Views of New Testament Textual Space (DRAFT)


Table of Contents

Abstract
Introduction
Computing Environment
Data Sets
Analysis Methods
Ranked Distances
Classical Multidimensional Scaling (CMDS)
Divisive Clustering (DC)
Neighbour Joining (NJ)
Partitioning Around Medoids (PAM)
Analysis Results
Discussion
UBS2
UBS4
INTF General Letters
INTF Parallel Pericopes
Brooks
Cosaert
Cunningham
Donker
EFH (Ehrman, Fee, and Holmes)
Ehrman
Mullen
Osburn
Racine
Wasserman
Conclusions
What Difference Does It Make?
Acknowledgments
A. Supplementary Information
Bibliography

Note

This is a draft.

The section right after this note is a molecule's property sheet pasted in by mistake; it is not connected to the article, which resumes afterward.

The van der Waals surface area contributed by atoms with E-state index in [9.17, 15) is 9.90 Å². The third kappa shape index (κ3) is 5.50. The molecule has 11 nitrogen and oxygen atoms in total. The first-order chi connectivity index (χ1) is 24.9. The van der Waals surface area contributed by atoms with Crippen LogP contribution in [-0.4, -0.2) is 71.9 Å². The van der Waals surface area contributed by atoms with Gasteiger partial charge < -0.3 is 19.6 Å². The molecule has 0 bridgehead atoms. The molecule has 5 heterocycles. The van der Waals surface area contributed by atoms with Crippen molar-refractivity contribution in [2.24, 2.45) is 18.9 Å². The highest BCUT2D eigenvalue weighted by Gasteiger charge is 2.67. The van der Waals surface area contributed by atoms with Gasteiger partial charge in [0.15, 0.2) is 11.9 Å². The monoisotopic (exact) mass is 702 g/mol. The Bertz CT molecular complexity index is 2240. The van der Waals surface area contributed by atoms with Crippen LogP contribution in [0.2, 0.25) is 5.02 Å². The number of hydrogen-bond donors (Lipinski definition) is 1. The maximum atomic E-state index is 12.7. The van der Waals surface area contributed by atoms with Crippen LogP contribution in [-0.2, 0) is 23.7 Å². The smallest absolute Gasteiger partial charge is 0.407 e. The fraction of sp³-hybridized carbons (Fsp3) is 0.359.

The Greek New Testament was copied by hand for almost fifteen centuries until the advent of mechanized printing provided an alternative means of propagation. Translations into other languages were produced as well. Some of these — such as the Latin, Coptic, and Syriac versions — appeared early and thus preserve ancient states of the text. Patristic citations form another class of evidence which allows varieties of the text to be associated with particular localities and epochs. Multivariate analysis of textual variation between these New Testament witnesses provides insights into their relationships to one another. Various modes of analysis can be applied, one of which allows witness locations to be plotted in a reference frame which might be called textual space.